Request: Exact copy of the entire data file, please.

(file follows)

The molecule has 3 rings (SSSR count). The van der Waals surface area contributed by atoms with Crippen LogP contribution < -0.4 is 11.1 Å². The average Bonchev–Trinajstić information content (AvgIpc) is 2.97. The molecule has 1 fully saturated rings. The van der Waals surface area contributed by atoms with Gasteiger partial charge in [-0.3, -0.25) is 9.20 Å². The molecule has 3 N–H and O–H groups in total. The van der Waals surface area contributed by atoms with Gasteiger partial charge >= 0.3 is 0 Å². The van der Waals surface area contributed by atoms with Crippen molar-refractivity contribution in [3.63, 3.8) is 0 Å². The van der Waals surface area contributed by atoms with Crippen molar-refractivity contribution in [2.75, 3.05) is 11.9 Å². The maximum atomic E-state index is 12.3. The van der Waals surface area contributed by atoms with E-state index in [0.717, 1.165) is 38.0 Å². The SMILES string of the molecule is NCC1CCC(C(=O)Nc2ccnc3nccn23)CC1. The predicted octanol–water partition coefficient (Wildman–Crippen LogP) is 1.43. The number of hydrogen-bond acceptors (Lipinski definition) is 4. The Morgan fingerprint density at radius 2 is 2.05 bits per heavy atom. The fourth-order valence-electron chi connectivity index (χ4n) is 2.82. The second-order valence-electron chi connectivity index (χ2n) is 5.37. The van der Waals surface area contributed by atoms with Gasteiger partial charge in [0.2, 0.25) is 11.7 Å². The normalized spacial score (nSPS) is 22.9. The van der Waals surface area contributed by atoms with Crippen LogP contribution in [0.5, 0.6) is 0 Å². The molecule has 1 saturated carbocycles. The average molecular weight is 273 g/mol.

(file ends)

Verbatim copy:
The molecule has 3 rings (SSSR count). The van der Waals surface area contributed by atoms with Crippen LogP contribution < -0.4 is 11.1 Å². The average Bonchev–Trinajstić information content (AvgIpc) is 2.97. The molecule has 1 fully saturated rings. The van der Waals surface area contributed by atoms with Gasteiger partial charge in [-0.3, -0.25) is 9.20 Å². The molecule has 3 N–H and O–H groups in total. The van der Waals surface area contributed by atoms with Gasteiger partial charge >= 0.3 is 0 Å². The van der Waals surface area contributed by atoms with Crippen molar-refractivity contribution in [3.63, 3.8) is 0 Å². The van der Waals surface area contributed by atoms with Crippen molar-refractivity contribution in [2.75, 3.05) is 11.9 Å². The maximum atomic E-state index is 12.3. The van der Waals surface area contributed by atoms with E-state index in [0.717, 1.165) is 38.0 Å². The SMILES string of the molecule is NCC1CCC(C(=O)Nc2ccnc3nccn23)CC1. The predicted octanol–water partition coefficient (Wildman–Crippen LogP) is 1.43. The number of hydrogen-bond acceptors (Lipinski definition) is 4. The Morgan fingerprint density at radius 2 is 2.05 bits per heavy atom. The fourth-order valence-electron chi connectivity index (χ4n) is 2.82. The second-order valence-electron chi connectivity index (χ2n) is 5.37. The van der Waals surface area contributed by atoms with Gasteiger partial charge in [0.2, 0.25) is 11.7 Å². The normalized spacial score (nSPS) is 22.9. The van der Waals surface area contributed by atoms with Crippen LogP contribution in [0.5, 0.6) is 0 Å². The molecule has 1 saturated carbocycles. The average molecular weight is 273 g/mol.